This is the most challenging idea that I've confronted myself with lately.
I've been mulling it over for a few weeks and I'm writing about it now so that I will remember it. This *new concept will likely challenge you, too.
*Okay, it's not really that new. But it's kind of rocked my world, so bear with me in my use of superlatives.
I must warn you though:
If you like telling people how busy you are and that you just can't make time to do other things, please don't read this. You can't unread this once it's read.
There's no turning back.
Okay, you asked for it.
Lately I've been telling people that the biggest lie on the internet is, "Yes; I have read and agree to the Terms and Conditions..." Ever since I realized this, I make an effort to read the terms and conditions of whatever it is I'm agreeing to, or at least look to see what changes have been made from last time. My guess is that we all do it, without even realizing that we are lying.
Well, I've got another one for you. One that matters a little more.
Yesterday, another oft-told lie sneaked up and punched me in the face.
"I just don't have time..."
How many times have you uttered that phrase? Once? Once a day? Five times a day? I have caught myself saying that more than once recently, to explain why something didn't get done. And it's a LIE!
Before I explain, I think it's important to re-introduce myself to you (just in case you've forgotten):
I'm a middle-aged, stay-at-home, homeschooling mother of three pre-teen/teens. My husband sacrifices his time by working a challenging, and at times stressful, job so that we can all enjoy the luxury that a stay-at-home parent affords. Therefore, I generally try to stay on top of household chores, keeping the house moderately presentable while also teaching the children and taxiing them around to different activities. I also volunteer in several capacities through church and homeschool groups. In short, I have a good excuse for saying I'm too busy to do something or to say that something didn't get done because I didn't have the time. But to say so would be a LIE.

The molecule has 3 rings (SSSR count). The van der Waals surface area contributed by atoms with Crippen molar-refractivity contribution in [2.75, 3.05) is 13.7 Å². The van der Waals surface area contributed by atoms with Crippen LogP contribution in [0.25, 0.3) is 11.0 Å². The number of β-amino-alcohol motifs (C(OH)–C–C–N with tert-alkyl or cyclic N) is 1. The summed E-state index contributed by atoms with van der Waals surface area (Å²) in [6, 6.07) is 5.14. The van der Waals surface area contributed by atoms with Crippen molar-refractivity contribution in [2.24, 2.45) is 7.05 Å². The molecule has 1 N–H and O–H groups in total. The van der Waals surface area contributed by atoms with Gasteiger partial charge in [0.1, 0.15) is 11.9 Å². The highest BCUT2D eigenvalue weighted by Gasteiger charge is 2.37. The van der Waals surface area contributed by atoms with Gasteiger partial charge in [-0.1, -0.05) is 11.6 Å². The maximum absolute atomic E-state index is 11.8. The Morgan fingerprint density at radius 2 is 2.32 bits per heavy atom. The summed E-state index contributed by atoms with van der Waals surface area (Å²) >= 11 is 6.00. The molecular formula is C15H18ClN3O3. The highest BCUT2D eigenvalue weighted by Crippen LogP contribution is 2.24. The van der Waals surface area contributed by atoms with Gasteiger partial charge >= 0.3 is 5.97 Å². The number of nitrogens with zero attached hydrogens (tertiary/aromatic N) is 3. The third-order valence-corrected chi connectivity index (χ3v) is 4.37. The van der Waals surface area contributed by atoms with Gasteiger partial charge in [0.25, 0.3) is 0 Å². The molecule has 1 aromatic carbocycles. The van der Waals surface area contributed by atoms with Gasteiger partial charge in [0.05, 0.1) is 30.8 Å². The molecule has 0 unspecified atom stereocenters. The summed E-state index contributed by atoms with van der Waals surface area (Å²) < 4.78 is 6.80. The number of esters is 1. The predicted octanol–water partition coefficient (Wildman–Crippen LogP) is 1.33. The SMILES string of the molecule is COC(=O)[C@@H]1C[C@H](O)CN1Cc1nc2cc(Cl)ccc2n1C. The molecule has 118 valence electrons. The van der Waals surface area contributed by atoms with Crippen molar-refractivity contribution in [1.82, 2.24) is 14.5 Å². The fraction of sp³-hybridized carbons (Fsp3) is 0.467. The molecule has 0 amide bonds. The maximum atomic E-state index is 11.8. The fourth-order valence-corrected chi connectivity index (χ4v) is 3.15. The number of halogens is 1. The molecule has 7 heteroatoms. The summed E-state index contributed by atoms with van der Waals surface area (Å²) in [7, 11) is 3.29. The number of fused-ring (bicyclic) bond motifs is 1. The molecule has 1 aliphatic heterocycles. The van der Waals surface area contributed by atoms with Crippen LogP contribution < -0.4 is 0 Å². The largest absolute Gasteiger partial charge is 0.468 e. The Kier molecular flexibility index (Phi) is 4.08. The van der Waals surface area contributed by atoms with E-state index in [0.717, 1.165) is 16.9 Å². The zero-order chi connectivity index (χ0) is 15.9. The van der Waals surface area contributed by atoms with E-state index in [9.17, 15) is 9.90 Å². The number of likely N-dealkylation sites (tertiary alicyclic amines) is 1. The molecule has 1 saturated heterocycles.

When my husband comes home and asks if I called to schedule the oil change, I might answer, "Oh shoot, I was too busy," or "Nope; I just didn't have time today." But that's a LIE.
I have 24 hours in a day just the same as you. I can choose to spend that time eating candy or chopping veggies or reading a school book to the kids or making phone calls or lesson planning or sleeping or cleaning or playing games or raking leaves or making lists or marking tests or updating computer files... The possibilities are nearly endless. So when I say that I didn't have time, what I really mean, and what I need to start saying, is that I didn't MAKE the time.
Let me reiterate - If I don't get something done, it's not that I don't have the time to do it; it's that I didn't choose to make the time to do it. I am, in effect, saying that what I DIDN'T do wasn't as important as all the other things I did do today.
Can we agree to stare our own laziness in the face? Let's try to stop saying, "I didn't have time," and start saying, "I didn't make the time." It really is the more honest way of expressing ourselves and taking ownership of the choices that we make, whether done with full awareness or merely subconsciously.
And with that I need to log off... I still need to schedule that oil change.
P.S. I'm adding this a few hours later to mention that saying, "No" is a very good thing sometimes. We just need to understand that when we say "No, I don't have time" "we are really saying, "No, I choose not to make time for that because I have other priorities at the moment." Sometimes we have to choose not to make time for really good things.
Time and money are both precious commodities. Just like we can't give our money to every good cause, we also can't give our time to every good cause. We have to choose which cause is most important to us. And just like money is used to purchase items that fuel us, our time is also spent on refueling ourselves.